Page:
By: Brittany Paris
A few dozen runners slapped on their favorite red dresses to jog through the streets of Lincoln, all in support of women's health.
It was the city's third annual Red Dress Dash.
February is American heart month, so the goal is to raise awareness and kick off national wear red day.
Maggi Thorne is devoted to saving men and women from heart disease. The illness hits close to home.
"My husband and is family, heart disease runs in his family so my husband is at high risk," she said.
Thorne is co–chair for the Go Red for Women Passion Committee.
She says heart disease kills more women than all forms of cancer combined each year.
The American Heart Association is teaming up with Nebraska Heart Institute for Lincoln's third annual Red Dress Dash. It's a one mile jog to the Capitol.
"Mainly just to raise awareness and to help everyone, you know, check their risk if they may have some risk. Just it's basically awareness raising," Dr. Rebecca Rundlett, a cardiologist at the Nebraska Heart Institute, said.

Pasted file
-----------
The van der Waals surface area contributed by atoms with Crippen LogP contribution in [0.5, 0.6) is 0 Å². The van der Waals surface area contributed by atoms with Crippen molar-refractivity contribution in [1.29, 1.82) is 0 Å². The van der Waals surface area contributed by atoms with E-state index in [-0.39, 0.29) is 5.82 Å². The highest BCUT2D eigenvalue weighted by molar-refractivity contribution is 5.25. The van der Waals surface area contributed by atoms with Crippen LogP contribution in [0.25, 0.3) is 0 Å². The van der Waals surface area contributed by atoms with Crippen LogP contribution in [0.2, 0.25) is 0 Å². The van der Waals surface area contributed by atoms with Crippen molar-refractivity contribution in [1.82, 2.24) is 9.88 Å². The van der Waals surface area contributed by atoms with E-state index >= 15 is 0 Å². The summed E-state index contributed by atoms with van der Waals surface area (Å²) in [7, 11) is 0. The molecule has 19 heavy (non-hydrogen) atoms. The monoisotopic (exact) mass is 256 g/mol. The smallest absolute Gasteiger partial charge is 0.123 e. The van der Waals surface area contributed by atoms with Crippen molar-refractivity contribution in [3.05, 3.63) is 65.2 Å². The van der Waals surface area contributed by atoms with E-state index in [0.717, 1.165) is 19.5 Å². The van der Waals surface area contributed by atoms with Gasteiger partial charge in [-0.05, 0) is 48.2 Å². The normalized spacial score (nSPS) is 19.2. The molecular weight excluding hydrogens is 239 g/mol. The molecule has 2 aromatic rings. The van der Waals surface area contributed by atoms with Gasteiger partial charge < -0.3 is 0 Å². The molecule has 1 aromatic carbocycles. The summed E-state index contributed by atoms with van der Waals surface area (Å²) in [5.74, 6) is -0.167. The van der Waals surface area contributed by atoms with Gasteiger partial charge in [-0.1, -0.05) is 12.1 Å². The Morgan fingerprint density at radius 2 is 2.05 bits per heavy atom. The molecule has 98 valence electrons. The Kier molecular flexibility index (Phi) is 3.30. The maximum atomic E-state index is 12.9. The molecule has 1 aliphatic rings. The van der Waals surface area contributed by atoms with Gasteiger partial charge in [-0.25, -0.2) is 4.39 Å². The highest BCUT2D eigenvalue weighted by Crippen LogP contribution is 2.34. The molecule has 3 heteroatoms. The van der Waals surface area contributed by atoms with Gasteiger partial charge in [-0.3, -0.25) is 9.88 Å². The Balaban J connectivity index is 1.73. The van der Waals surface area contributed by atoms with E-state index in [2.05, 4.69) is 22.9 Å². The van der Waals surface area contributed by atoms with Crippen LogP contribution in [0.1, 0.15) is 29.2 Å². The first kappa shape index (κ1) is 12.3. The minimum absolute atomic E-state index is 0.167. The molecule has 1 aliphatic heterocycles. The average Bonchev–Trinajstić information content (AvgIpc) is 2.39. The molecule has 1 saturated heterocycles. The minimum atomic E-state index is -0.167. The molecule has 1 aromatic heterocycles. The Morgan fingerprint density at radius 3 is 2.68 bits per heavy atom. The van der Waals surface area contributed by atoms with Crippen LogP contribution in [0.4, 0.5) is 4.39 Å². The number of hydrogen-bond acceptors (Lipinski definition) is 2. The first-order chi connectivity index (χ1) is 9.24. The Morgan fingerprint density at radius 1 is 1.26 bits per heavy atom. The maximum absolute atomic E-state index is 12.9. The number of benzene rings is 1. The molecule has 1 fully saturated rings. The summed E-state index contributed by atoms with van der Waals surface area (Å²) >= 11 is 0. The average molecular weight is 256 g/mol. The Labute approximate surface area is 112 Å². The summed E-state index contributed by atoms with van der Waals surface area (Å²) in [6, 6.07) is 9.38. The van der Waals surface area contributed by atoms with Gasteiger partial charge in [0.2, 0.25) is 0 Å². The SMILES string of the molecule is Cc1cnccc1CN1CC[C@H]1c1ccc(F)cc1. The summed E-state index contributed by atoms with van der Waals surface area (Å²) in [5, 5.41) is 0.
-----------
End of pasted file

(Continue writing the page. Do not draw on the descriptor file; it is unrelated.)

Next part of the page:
A few dozen people met at Miller Time Pub at the Cornhusker Hotel to get their red on and run for heart disease.
The joggers warmed up before they stepped out in the cold.
Men, women and kids dashed into the streets of downtown Lincoln.
Alpha Phi, a sorority at UNL, finished off their heart health week with this brisk jog.
"Our national philanthropy is cardiac care and so this is our women's heart week. So we've had events all week, um just to celebrate heart week and just raise awareness for heart health," Kelsie Bonow, Alpha Phi, said.
At the end of the dash, joggers were greeted by Governor Dave Heineman at the Capitol, which was lit up in red in honor of American Heart Month.
Thorne says events like these are so important because heart disease is preventable.
"It's important for our family to be heart–healthy and support all the men and women out there who are at risk for heart disease," she said.
Friday is National Go Red for Women Day. Everyone is encouraged to wear red and show their support for heart disease awareness.